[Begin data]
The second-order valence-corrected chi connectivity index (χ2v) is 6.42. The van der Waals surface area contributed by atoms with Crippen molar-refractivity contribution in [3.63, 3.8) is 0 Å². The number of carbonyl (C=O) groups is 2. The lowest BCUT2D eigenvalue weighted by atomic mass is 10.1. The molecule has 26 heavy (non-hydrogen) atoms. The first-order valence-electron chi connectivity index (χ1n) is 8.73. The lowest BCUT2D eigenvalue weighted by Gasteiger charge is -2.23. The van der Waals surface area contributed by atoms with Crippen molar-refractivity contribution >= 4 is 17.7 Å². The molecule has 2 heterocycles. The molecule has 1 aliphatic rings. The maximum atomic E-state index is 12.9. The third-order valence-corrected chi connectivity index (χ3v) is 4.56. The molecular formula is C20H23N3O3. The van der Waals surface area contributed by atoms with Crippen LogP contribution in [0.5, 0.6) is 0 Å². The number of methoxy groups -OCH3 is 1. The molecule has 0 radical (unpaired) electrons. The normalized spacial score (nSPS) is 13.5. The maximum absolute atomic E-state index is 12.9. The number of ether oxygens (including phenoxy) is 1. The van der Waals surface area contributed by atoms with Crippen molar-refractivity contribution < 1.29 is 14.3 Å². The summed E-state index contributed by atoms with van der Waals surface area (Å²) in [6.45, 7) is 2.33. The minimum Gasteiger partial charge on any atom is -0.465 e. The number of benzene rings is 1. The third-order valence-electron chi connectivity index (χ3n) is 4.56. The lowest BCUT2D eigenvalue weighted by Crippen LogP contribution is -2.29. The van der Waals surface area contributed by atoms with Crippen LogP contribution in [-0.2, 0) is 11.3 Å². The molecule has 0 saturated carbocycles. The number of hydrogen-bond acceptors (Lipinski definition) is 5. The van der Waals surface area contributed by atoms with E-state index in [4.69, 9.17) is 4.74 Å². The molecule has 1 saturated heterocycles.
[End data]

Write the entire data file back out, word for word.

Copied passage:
The second-order valence-corrected chi connectivity index (χ2v) is 6.42. The van der Waals surface area contributed by atoms with Crippen molar-refractivity contribution in [3.63, 3.8) is 0 Å². The number of carbonyl (C=O) groups is 2. The lowest BCUT2D eigenvalue weighted by atomic mass is 10.1. The molecule has 26 heavy (non-hydrogen) atoms. The first-order valence-electron chi connectivity index (χ1n) is 8.73. The lowest BCUT2D eigenvalue weighted by Gasteiger charge is -2.23. The van der Waals surface area contributed by atoms with Crippen molar-refractivity contribution >= 4 is 17.7 Å². The molecule has 2 heterocycles. The molecule has 1 aliphatic rings. The maximum atomic E-state index is 12.9. The third-order valence-corrected chi connectivity index (χ3v) is 4.56. The molecular formula is C20H23N3O3. The van der Waals surface area contributed by atoms with Crippen LogP contribution in [0.5, 0.6) is 0 Å². The number of methoxy groups -OCH3 is 1. The molecule has 0 radical (unpaired) electrons. The normalized spacial score (nSPS) is 13.5. The maximum absolute atomic E-state index is 12.9. The number of ether oxygens (including phenoxy) is 1. The van der Waals surface area contributed by atoms with Crippen molar-refractivity contribution < 1.29 is 14.3 Å². The summed E-state index contributed by atoms with van der Waals surface area (Å²) in [6.45, 7) is 2.33. The minimum Gasteiger partial charge on any atom is -0.465 e. The number of benzene rings is 1. The third-order valence-electron chi connectivity index (χ3n) is 4.56. The lowest BCUT2D eigenvalue weighted by Crippen LogP contribution is -2.29. The van der Waals surface area contributed by atoms with Crippen LogP contribution in [-0.2, 0) is 11.3 Å². The molecule has 0 saturated carbocycles. The number of hydrogen-bond acceptors (Lipinski definition) is 5. The van der Waals surface area contributed by atoms with E-state index in [4.69, 9.17) is 4.74 Å². The molecule has 1 saturated heterocycles.